If you are on a drill team, you can use the same kinds of documents to track training. In JROTC/ROTC it may not be the most practical since cadets are on the team for four years and then gone- however, if schools adopt this system, those who move from high school to college could take their training plan with them. Here is a sample Drill Team Training Record and here is a sample MTL/MTP to get you started.

Have  plan, that is what is going to be your best bet in the long run. Write things down- even drill move ideas or additions you think should go into the training plan. Discuss training: who, when, how long. The more planning you do, the less running around you will do later.

Stand by for part two coming soon!

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Creating the “Drill Buddy” Concept for Your Unit

Battle BuddyThe Army and Marine Corps have the Battle Buddy system. The Navy and Coast Guard have Shipmates and the Air Force incorporated it’s Wingman system service-wide in the late 2000s. Maybe you are not familiar with this concepts but might see the opportunity to adopt it once you see how it works.Honor guard units and drill teams can use this to their great benefit.

Getting Buddy-Buddy
In the military, the number one priority day-in and day-out is safety and the old adage, there’s safety in numbers, is very true. It’s also the reason that many in the law enforcement community have a partner on the job, safety. You do not go anywhere without your “Battle” and it doesn’t matter where you are going. We, in the military drill world, can stretch that concept to go a little further to meet our needs.

Cadets have all kinds of things for which they need to keep track: all of the other classes in school, JROTC and then there is drill team, color guard and even Raiders/Orienteering. On the team, you have to remember to dry clean your uniform, shine shoes, prepare the uniform, haircut, practice days and times, performance days and times, etc. Keeping track of all of that can be much easier when two cadets are working toward that same goal.

Honor guard units (law enforcement, firefighters and EMS) can reap the same benefits of using a buddy system. It’s all for making the team look their best when it counts.

Uniform prepWhat a Drill Buddy Does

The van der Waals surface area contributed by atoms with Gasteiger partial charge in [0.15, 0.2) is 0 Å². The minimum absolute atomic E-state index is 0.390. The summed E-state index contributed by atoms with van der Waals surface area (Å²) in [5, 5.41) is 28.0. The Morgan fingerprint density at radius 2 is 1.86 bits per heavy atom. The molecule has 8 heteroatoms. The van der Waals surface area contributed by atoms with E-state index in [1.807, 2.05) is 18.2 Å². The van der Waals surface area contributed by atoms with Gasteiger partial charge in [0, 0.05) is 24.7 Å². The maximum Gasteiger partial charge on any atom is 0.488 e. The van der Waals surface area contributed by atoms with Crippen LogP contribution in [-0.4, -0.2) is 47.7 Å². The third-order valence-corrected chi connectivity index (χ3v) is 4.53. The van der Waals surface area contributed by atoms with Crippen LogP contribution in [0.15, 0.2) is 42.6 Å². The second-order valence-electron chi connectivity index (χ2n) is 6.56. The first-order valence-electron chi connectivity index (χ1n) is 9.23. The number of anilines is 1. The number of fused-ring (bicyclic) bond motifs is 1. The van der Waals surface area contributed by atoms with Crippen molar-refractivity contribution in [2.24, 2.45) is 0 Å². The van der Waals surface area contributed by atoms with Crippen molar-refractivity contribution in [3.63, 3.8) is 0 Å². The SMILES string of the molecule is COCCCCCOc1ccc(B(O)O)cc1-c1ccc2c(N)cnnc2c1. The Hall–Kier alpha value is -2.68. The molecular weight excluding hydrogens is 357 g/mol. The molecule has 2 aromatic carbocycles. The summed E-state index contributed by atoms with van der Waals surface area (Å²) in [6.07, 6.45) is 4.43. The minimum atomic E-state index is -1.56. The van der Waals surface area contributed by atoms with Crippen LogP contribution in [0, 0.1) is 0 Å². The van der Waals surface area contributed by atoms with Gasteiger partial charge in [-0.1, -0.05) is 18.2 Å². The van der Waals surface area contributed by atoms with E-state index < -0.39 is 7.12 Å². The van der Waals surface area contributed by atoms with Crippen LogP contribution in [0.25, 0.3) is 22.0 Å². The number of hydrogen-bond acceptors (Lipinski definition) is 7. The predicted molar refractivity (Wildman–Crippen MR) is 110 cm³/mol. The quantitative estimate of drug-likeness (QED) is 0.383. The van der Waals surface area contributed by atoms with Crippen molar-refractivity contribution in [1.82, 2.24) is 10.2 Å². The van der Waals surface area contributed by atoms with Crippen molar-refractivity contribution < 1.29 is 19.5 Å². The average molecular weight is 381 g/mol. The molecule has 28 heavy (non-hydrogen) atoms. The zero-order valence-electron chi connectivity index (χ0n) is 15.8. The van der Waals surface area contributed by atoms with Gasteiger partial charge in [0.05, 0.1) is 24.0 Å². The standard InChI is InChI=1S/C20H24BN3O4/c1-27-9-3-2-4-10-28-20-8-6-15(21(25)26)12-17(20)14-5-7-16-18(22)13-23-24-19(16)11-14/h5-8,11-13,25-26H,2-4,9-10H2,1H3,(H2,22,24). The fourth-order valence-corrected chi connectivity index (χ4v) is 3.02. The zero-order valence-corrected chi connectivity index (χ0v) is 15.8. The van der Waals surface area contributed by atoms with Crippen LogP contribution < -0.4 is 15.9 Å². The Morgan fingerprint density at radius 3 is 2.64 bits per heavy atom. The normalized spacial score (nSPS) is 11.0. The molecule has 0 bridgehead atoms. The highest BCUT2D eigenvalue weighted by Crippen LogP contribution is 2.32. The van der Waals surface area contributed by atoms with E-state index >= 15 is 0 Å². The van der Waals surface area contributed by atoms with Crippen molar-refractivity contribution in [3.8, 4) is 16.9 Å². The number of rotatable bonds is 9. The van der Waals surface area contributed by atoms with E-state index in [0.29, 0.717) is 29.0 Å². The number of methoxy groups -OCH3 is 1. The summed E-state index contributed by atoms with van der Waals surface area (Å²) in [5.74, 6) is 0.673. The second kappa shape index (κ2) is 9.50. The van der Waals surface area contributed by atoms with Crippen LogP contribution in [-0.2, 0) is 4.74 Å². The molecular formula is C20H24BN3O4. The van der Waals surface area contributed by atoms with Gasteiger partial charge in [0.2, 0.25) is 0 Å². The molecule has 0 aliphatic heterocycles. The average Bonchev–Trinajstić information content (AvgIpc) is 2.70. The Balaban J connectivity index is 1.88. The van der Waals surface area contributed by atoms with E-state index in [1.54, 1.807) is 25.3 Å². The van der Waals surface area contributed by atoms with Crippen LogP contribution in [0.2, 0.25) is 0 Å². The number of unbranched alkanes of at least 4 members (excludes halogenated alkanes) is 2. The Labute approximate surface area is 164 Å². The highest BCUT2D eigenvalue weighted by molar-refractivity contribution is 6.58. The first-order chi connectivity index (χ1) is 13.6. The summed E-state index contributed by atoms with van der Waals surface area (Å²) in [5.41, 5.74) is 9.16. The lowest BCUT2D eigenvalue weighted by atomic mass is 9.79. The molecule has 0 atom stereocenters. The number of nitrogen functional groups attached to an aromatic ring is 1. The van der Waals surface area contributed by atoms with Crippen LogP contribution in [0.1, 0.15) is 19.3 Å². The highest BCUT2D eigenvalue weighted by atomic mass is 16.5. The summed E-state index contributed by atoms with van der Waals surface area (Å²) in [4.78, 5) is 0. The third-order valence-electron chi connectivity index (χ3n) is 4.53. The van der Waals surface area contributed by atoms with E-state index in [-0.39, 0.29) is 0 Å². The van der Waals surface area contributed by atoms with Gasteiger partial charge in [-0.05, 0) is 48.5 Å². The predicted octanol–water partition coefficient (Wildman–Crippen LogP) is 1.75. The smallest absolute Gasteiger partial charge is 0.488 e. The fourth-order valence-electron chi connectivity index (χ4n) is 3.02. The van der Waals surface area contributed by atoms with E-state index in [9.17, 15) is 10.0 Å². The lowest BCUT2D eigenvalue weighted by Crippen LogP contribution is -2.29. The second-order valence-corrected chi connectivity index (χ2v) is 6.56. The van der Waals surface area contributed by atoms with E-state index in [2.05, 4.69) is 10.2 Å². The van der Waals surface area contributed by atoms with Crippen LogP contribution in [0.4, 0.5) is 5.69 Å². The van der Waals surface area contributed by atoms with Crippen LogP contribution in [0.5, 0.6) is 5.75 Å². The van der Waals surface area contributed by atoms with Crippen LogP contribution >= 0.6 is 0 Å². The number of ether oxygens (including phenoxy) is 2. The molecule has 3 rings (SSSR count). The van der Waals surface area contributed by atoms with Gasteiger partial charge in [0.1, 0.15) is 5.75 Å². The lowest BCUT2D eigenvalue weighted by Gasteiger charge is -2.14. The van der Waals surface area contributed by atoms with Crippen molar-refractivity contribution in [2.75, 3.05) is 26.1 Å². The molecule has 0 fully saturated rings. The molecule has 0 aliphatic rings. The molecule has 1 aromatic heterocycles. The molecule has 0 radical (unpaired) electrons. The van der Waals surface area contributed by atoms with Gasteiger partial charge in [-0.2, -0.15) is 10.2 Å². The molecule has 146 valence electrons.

Spending the night before a competition to help setup uniforms and shine shoes. That 0400 phone call to make sure your Drill Buddy is up. Finishes your breakfast since it’s way too early. Gives you part of his/her lunch since he/she ate half of your breakfast. But the biggest role a Drill Buddy accomplishes is checking your uniform right after you check his/hers. Yes, it is your responsibility to ensure that you are wearing everything that you need to have on and carrying the rest, but it is your Drill Buddy who makes sure your cover (hat) is on straight and that the chin strap is flush with the bill, that you do not have wrinkles and he/she is the one ready with the lint roller.

To bring all of this together, does your unit have a contract/list of expectations? No? You should and I’ll soon publish an example that you can download, use and modify. Check back, it will be on the Downloads page.

The Ultra-Reinforced DrillMaster Bayonet

DrillMaster and Air Force Honor Guard Airmen
TSgt Carmen Hassell and the proud Airmen of the USAF Honor Guard Supply

It took three months to create the final version of the Ultra-Reinforced DrillMaster bayonet. The DrillMaster worked with the Air Force Honor Guard Drill Team and Supply Airmen to create this extremely reinforced bayonet.

The picture below is the final version. extra spot welds and a small plate of steel to reinforce the handle. This DrillMaster Bayonet* is the Air Force Honor Guard Drill Team’s new practice bayonet.

DrillMaster Ultra-Reinforced Bayonet

How it Began
An Airman on the current AFHG Drill Team, SrA Jason Black, contacted my about my bayonets since they do not have a sharp edge or point- a much safer alternative than what they use in performances. The issue was training new members of the team and having them more comfortable with not only spinning a rifle, but having a bayonet on the end.

The Welded DrillMaster Bayonet was the answer, or so we thought. That and two more versions broke after training with it for a while. They needed something extremely strong to take the rigors of a new drill team member constantly dropping the rifle without the constant breakage that the team experienced. SrA Gabriel Goldsborough and finally, A1C Johnathen Howard finished the whole process.

You can now benefit from these three months of work and information exchange between the USAF Honor Guard Drill Team and The DrillMaster. Click here to go to the DrillMaster Bayonet page.

*Patent pending

 

Training and Education for Drill Teams and Honor Guard Units